- Start by determining your daily calorie need and divide that number in half. That's how many calories should come from carbohydrates.
- Each gram of carbohydrate has four calories, so divide the number from the first step by four.
- The final number is equal to the amount of carbohydrates in grams you need each day.
Carbohydrates include complex carbohydrates, like starches, and simple sugars such as white sugar, high fructose corn syrup and honey. Choose 100-percent whole grains, and fruits and vegetables for most of your carbohydrates. Balance your carbohydrate choices with protein sources such as lean meat, poultry, eggs, or fish, and some healthy fat such as olive oil, avocado or nuts and seeds.
Avoid foods that contain large amounts of refined (white) flour and sugar, such as sugary snacks, pastries, sugar-sweetened soft drinks, candy, cookies, and greasy chips. A lot of processed foods contain added sugars. These foods contain too many calories while offering little or no nutritional value. Some of these foods also contain saturated, trans-fats and sodium that may be bad for your heart.
Additional Tips for Tracking Your Carbohydrate Intake
- Find the carbohydrate grams on the Nutrition Facts labels on packaged foods. You'll find calorie information there too, but be sure to double-check the serving size and number of servings per package.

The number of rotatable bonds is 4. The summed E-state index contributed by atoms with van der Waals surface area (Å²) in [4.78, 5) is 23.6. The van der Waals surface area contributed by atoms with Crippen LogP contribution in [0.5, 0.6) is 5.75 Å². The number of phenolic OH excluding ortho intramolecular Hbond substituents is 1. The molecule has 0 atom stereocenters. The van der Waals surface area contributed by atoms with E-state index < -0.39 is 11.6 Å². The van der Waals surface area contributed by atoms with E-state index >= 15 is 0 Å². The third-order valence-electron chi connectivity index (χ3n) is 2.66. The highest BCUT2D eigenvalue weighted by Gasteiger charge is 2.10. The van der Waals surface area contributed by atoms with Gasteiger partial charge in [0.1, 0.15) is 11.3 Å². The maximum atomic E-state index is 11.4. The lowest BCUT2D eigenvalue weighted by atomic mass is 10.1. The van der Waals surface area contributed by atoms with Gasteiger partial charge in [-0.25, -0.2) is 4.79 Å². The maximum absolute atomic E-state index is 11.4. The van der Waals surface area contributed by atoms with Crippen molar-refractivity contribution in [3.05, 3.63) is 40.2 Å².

- Use the USDA National Nutrient Database for Standard Reference to calculate carbohydrate amounts for fresh foods. This is a large database that's updated regularly.
- Keep a food diary to track your information. You can print out your own pages and keep them in a notebook.
- Join Calorie Count to track calories, carbohydrates, and all the other nutrients, plus you'll find suggestions for a healthy diet. They also have a great smart phone app so you can track your calories when you're away from your computer.
United States Department of Agriculture and United States Department of Health and Human Services. "Dietary Guidelines for Americans 2010." Accessed September 9, 2011. http://health.gov/dietaryguidelines/2010.asp